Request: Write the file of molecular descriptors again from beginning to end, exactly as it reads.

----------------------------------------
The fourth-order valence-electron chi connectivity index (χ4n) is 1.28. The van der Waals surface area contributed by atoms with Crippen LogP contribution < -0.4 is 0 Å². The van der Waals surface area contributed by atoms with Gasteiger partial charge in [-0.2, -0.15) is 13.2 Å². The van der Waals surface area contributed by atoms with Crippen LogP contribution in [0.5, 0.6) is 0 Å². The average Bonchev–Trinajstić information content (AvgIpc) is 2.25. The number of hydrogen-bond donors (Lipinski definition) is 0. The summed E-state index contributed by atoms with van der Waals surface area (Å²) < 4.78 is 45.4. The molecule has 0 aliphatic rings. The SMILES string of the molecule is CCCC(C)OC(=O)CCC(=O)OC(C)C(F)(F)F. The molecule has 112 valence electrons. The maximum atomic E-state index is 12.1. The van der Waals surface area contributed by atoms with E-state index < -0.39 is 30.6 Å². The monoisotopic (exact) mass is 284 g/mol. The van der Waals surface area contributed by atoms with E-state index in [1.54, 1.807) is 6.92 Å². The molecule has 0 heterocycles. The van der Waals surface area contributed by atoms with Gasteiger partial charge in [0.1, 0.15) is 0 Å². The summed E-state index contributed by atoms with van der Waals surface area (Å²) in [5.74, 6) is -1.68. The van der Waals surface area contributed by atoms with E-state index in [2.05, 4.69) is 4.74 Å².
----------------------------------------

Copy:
The fourth-order valence-electron chi connectivity index (χ4n) is 1.28. The van der Waals surface area contributed by atoms with Crippen LogP contribution < -0.4 is 0 Å². The van der Waals surface area contributed by atoms with Gasteiger partial charge in [-0.2, -0.15) is 13.2 Å². The van der Waals surface area contributed by atoms with Crippen LogP contribution in [0.5, 0.6) is 0 Å². The average Bonchev–Trinajstić information content (AvgIpc) is 2.25. The number of hydrogen-bond donors (Lipinski definition) is 0. The summed E-state index contributed by atoms with van der Waals surface area (Å²) < 4.78 is 45.4. The molecule has 0 aliphatic rings. The SMILES string of the molecule is CCCC(C)OC(=O)CCC(=O)OC(C)C(F)(F)F. The molecule has 112 valence electrons. The maximum atomic E-state index is 12.1. The van der Waals surface area contributed by atoms with E-state index < -0.39 is 30.6 Å². The monoisotopic (exact) mass is 284 g/mol. The van der Waals surface area contributed by atoms with E-state index in [1.54, 1.807) is 6.92 Å². The molecule has 0 heterocycles. The van der Waals surface area contributed by atoms with Gasteiger partial charge in [0.1, 0.15) is 0 Å². The summed E-state index contributed by atoms with van der Waals surface area (Å²) in [5.74, 6) is -1.68. The van der Waals surface area contributed by atoms with E-state index in [2.05, 4.69) is 4.74 Å².